The 2023 recession that many economists considered a foregone conclusion officially never landed, as the Commerce Department confirmed Thursday that the U.S. economy roared ahead in both the final three months of 2023 and across the full year.
The Department of Congress said Thursday that gross domestic product (GDP), factoring in both seasonality and inflation, climbed at a 3.3% annualized pace during the final three months of 2023. While slower than Q3’s 4.9% annualized growth, it was far better than the 2.0% GDP growth estimate provided by Dow Jones-surveyed economists.
The strong fourth quarter meant U.S. GDP not only improved during 2023, but actually accelerated compared to 2022. For full-year 2023, U.S. GDP expanded by a 2.5% annualized pace, which was quicker than 2022’s 1.9% and a far cry from early-year prognostications that the economy would contract.
Among the biggest contributors to Q4’s GDP growth were goods such as pharmaceutical products and computer software, and services such as health care, as well as food services and accommodations. State and local government spending was another significant driver.
The personal consumption expenditures (PCE) price index climbed by 2.7% annualized during the fourth quarter, which was slower than Q4 2022’s 5.9%. The “core” PCE price index (excluding food and energy) grew by 3.2% annualized, off from 5.1% in the year-ago quarter.
“Consumers are recovering from the painful shock of inflation,” says David Russell, Global Head of Market Strategy at TradeStation. “Today’s report seems to confirm December’s big improvement in sentiment as Americans start to reap the benefits of tight monetary policy. Jerome Powell can give himself a pat on the back as Goldilocks takes over. Things may get only better from here for the U.S. economy.”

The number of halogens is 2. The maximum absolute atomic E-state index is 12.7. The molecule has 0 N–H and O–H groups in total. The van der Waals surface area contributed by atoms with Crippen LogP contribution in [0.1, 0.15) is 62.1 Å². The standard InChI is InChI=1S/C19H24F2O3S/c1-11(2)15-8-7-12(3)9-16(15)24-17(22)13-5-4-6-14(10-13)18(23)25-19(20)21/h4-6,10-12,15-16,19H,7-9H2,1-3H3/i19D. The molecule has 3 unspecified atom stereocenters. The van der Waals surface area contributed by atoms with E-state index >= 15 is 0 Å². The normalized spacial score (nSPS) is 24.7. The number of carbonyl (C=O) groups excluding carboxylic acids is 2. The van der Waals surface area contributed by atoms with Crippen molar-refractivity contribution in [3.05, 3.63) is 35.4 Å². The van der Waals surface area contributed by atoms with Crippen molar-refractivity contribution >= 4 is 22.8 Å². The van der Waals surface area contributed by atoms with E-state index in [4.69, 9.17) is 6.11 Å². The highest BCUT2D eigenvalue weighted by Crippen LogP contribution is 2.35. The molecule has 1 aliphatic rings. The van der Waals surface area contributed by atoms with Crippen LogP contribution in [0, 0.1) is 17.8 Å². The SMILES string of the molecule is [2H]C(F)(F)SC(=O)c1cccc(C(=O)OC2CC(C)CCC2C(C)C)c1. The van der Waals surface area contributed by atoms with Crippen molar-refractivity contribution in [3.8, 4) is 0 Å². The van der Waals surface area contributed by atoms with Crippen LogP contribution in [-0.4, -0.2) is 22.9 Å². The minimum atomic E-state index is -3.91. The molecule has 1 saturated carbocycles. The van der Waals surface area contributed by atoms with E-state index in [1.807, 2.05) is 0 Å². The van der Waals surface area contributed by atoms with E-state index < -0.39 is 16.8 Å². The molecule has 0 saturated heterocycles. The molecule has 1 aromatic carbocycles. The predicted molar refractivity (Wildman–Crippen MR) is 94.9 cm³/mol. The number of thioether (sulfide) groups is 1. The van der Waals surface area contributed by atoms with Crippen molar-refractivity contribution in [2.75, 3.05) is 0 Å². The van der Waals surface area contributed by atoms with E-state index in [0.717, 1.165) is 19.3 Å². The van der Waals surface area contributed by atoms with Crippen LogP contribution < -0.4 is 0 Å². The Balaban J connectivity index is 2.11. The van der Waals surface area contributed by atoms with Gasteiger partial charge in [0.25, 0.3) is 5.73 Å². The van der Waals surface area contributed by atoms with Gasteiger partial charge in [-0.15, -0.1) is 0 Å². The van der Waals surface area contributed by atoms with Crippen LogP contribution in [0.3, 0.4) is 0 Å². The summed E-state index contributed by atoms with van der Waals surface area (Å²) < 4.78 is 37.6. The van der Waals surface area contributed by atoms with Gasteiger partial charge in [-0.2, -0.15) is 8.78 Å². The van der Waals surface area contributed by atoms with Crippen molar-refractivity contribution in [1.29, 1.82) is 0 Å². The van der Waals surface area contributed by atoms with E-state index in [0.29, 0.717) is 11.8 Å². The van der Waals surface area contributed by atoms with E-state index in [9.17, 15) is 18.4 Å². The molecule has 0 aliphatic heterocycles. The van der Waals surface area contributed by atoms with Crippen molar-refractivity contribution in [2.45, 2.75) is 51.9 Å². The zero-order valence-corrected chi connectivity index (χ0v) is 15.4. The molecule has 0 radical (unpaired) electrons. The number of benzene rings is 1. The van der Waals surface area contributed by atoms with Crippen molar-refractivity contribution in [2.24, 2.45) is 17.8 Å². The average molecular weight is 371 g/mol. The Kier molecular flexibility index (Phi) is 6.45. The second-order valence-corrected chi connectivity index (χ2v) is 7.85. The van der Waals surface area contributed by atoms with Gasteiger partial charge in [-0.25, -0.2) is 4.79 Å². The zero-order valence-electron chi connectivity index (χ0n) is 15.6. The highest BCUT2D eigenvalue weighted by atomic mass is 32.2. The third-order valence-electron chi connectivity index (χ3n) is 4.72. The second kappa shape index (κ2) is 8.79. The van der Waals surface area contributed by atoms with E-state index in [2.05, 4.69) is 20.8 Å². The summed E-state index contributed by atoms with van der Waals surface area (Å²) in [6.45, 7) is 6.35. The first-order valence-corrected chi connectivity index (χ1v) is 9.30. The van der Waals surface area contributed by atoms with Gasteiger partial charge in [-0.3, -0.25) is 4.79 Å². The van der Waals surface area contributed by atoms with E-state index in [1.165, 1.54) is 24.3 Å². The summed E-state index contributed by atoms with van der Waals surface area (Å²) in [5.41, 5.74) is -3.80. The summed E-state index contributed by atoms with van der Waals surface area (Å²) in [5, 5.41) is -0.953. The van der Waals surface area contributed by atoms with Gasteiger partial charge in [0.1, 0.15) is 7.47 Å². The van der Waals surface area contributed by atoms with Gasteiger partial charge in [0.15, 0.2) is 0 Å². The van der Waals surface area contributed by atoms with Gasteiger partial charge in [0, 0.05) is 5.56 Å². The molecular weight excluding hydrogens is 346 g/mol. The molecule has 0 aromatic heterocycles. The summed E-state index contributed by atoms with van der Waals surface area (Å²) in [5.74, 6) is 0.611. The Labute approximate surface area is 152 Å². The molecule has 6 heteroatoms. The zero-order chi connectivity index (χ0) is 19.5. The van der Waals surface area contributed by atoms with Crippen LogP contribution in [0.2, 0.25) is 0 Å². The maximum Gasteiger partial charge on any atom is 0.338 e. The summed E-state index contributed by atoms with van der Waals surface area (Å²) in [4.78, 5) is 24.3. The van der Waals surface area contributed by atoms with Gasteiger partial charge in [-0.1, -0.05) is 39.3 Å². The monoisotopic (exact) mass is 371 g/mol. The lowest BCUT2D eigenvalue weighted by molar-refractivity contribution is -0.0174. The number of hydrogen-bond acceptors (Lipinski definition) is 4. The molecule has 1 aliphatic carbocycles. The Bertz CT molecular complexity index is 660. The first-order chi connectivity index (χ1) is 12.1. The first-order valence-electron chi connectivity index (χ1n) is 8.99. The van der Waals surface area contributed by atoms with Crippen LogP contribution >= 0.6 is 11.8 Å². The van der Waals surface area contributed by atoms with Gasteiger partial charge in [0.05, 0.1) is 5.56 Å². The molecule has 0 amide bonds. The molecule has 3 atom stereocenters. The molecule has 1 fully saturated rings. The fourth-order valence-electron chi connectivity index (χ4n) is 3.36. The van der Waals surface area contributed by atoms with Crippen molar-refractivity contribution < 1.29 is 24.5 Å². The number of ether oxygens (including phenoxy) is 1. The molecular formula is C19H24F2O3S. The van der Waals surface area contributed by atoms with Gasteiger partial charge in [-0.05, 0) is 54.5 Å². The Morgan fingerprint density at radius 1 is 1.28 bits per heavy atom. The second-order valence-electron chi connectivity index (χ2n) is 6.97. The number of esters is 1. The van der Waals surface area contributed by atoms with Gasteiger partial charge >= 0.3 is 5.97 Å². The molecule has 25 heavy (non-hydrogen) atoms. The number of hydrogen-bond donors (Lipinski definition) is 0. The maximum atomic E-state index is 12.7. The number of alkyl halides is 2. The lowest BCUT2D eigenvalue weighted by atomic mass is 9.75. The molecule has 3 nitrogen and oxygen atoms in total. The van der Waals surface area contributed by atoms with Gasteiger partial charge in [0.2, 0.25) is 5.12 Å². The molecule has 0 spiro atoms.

Naturally, though, experts are looking ahead to whether the economy’s robust growth can continue.
“Consumer spending, as is normally the case, was a large component of the growth with personal consumption rising 2.8%; however, for the second quarter in a row, consumers grew their spending at a rate faster than their income growth,” says Mike Reynolds, Vice President of Investment Strategy at Glenmede. “In aggregate, it appears consumers continue to be increasingly willing to tap their savings streams or borrow more to support spending levels. This is likely unsustainable as savings and lending are finite and should not be able to prop up the consumer in perpetuity.”